Organisers have declared the 159th Kyneton Show an enormous success with perfect spring weather on Show Day setting new attendance records.
Kyneton Agricultural Society secretary Josephine Rutledge said more than 5800 people went through the gates over the two days, well up on the 5000 last year.
She said the country-styled parkour obstacle course was as popular as ever and had become a fixture of the show.
“The parkour was mind boggling, the amount of people in there, and they just loved it so much,” Mrs Rutledge said. “They loved climbing over the ute and the motorbike, jumping between the bales, going on the ladder, flying over the farm fences.”
Some had an unexpected splash trying to navigate over the water trough on the rope swing but most enjoyed the dip in the warm weather.
The Farm Shed was the busiest it’s been in its six years, with more than 600 plastic bottles and old tea cups turned into pots and planted with petunias, marigolds and sunflowers, all grown from seed by organiser Nicole Laity.
“The kids love getting their hands dirty and parents just couldn’t believe it was free,” Ms Laity said. “Children and adults loved the flowers and there will be lots of giant sunflowers popping up and showing their heads for Christmas.”
The sheep shearing demonstrations were popular with youngsters taking home a clutch of fleece while the Guess Whose Poo display entertained the adults as well, with rare unicorn droppings as well as rocking hose poo among the sheep, alpaca, cow and horse manure, kangaroo and possum poo.
Horticulture was a highlight of the pavilion competition with entries well up on last year and a strong showing in the new home brew section.
It was only the second year the winners in the Watts Pavilion were revealed on the Friday night with big crowds again when it re-opened on the Saturday.
“It was hugely successful both days,” Ms Rutledge said.
“People are just in awe of how many things were in the pavilion and how well it was laid out, the quality of the display and amazed at what people can create.
Chief pavilion steward Renai Dudley said the pavilion had become a real social event.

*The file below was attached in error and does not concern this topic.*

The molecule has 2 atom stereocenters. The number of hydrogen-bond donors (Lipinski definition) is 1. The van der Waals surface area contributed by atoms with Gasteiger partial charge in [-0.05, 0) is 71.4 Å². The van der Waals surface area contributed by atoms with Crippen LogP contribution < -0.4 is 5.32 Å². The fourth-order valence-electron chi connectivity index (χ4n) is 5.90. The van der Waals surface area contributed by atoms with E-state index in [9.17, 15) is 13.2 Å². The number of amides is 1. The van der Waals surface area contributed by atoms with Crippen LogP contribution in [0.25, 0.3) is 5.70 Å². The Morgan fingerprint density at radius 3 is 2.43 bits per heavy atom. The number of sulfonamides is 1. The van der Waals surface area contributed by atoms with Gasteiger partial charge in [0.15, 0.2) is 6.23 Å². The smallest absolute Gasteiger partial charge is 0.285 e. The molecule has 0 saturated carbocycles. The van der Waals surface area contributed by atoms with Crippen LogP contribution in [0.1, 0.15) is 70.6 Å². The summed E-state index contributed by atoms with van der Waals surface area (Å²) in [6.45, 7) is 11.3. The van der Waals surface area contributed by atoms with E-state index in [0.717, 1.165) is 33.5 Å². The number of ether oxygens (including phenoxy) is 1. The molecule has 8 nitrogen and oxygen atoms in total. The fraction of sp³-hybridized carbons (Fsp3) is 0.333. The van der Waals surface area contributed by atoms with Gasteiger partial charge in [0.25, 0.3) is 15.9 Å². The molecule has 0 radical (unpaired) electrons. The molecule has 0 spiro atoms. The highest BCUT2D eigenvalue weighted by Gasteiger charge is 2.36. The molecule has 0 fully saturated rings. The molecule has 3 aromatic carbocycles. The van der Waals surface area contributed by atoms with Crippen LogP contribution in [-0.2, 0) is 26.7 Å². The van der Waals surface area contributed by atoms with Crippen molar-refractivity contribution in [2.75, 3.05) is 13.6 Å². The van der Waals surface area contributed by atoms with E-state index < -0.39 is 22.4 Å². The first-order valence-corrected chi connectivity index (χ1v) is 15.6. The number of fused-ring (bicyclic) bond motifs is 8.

“It had a wonderful vibe, so many happy and excited people – adults and children – running in, finding their entries and calling family and friends over to see what they have done,” Ms Dudley said.
“We have so many talented people, which is the reason the display looks so wonderful.”
Numbers were up 16 per cent on last year in the dog show with 446 dogs entered. Steward Janet Brownlee said it was particularly pleasing when dog show entry numbers were generally declining.
Horse entries were also up with strong entries in the pony club ring and topsy ring for learners. There was an impressive display of harness horses on the oval after the competition, from a miniature up to a percheron cross who’d already turned heads on the way to the show.
Rose Latimer and Stephen Holgate drove the six kilometres from Carlsruhe to the showgrounds by horse and buggy with the eight-year-old Patrick pulling their 1890s Abbott Buggy through the main street of town.
“We got a lot of people pulling out their phones quickly to take photos which was lovely, and we’ve had a few pats along the way,” Ms Latimer said. “It’s a working vehicle, it’s not a show vehicle.”
The cattle display was also a chance to get up close with at least 200 children coming up to pat the heifer and as many patting the quiet bull.
Sapphire Halliday from Mount Macedon’s Waterford Charolais said the competition to guess the bull’s weight was popular with suggestions including the equivalent of two turkeys, or three horses.
“It was really nice to have some of the parents teaching their children about boys and girls, explaining the difference between a bull, a heifer and a calf, and talking about where milk comes from when the calf was drinking,” Ms Halliday said.
Stud sheep were on show in the MB O’Sullivan pavilion for the first time on the Friday night, along with a stunning display of fleece, before competition on Saturday.
There was also a dedicated alpaca display with a mother and her cria (baby) also attracting a lot of attention, while Farmer Darryl’s animal nursery was busy all day.
Kyneton Poultry Club president Graham Smith said the quality of birds on display was very good and the variety of birds on show was excellent.
“We had a few birds we had not had before. I don’t think I have ever seen a cream crested leg bar which is very rare; we had an American game bird and two campine hens, which are a Spanish breed,” Mr Smith said.
“We want people to come in and know there are different birds and there’s a lot more than just isa browns and commercial breeds,” he said.
Kiera Buzza, 16, and her young team demonstrated an impressive range of tricks with an entertaining story about whip cracking as well as free lessons on the Friday night while there was plenty of competition to see who could stay on the bucking bull the longest.
Laser tag in the hay bales was popular again this year as were the utes on show on the oval before a big crowd filled the grandstand and the displayed in front of the grandstand before the impressive fireworks display on Friday night.
The 160th Kyneton Show will be on November 20 and 21 next year.